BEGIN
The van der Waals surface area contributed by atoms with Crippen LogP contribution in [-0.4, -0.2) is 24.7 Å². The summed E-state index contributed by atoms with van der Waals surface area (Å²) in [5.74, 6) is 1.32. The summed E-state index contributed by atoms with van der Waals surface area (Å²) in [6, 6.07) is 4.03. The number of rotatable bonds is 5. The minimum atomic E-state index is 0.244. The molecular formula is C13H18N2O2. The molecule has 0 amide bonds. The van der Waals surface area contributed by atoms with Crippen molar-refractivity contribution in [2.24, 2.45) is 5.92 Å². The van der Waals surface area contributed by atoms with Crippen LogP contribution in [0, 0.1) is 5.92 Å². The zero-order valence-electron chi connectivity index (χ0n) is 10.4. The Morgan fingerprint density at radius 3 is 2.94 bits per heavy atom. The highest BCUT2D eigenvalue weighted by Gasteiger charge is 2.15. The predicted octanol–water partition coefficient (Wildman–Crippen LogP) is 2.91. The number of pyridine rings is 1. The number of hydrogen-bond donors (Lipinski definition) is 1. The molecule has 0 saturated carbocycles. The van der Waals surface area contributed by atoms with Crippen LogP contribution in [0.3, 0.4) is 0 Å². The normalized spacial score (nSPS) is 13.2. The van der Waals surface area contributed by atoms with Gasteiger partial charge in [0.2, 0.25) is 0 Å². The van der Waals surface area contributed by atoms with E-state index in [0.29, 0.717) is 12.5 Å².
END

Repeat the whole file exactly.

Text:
The van der Waals surface area contributed by atoms with Crippen LogP contribution in [-0.4, -0.2) is 24.7 Å². The summed E-state index contributed by atoms with van der Waals surface area (Å²) in [5.74, 6) is 1.32. The summed E-state index contributed by atoms with van der Waals surface area (Å²) in [6, 6.07) is 4.03. The number of rotatable bonds is 5. The minimum atomic E-state index is 0.244. The molecular formula is C13H18N2O2. The molecule has 0 amide bonds. The van der Waals surface area contributed by atoms with Crippen molar-refractivity contribution in [2.24, 2.45) is 5.92 Å². The van der Waals surface area contributed by atoms with Crippen LogP contribution in [0, 0.1) is 5.92 Å². The zero-order valence-electron chi connectivity index (χ0n) is 10.4. The Morgan fingerprint density at radius 3 is 2.94 bits per heavy atom. The highest BCUT2D eigenvalue weighted by Gasteiger charge is 2.15. The predicted octanol–water partition coefficient (Wildman–Crippen LogP) is 2.91. The number of pyridine rings is 1. The number of hydrogen-bond donors (Lipinski definition) is 1. The molecule has 0 saturated carbocycles. The van der Waals surface area contributed by atoms with Crippen LogP contribution in [0.3, 0.4) is 0 Å². The normalized spacial score (nSPS) is 13.2. The van der Waals surface area contributed by atoms with Gasteiger partial charge in [0.2, 0.25) is 0 Å². The van der Waals surface area contributed by atoms with E-state index in [0.29, 0.717) is 12.5 Å².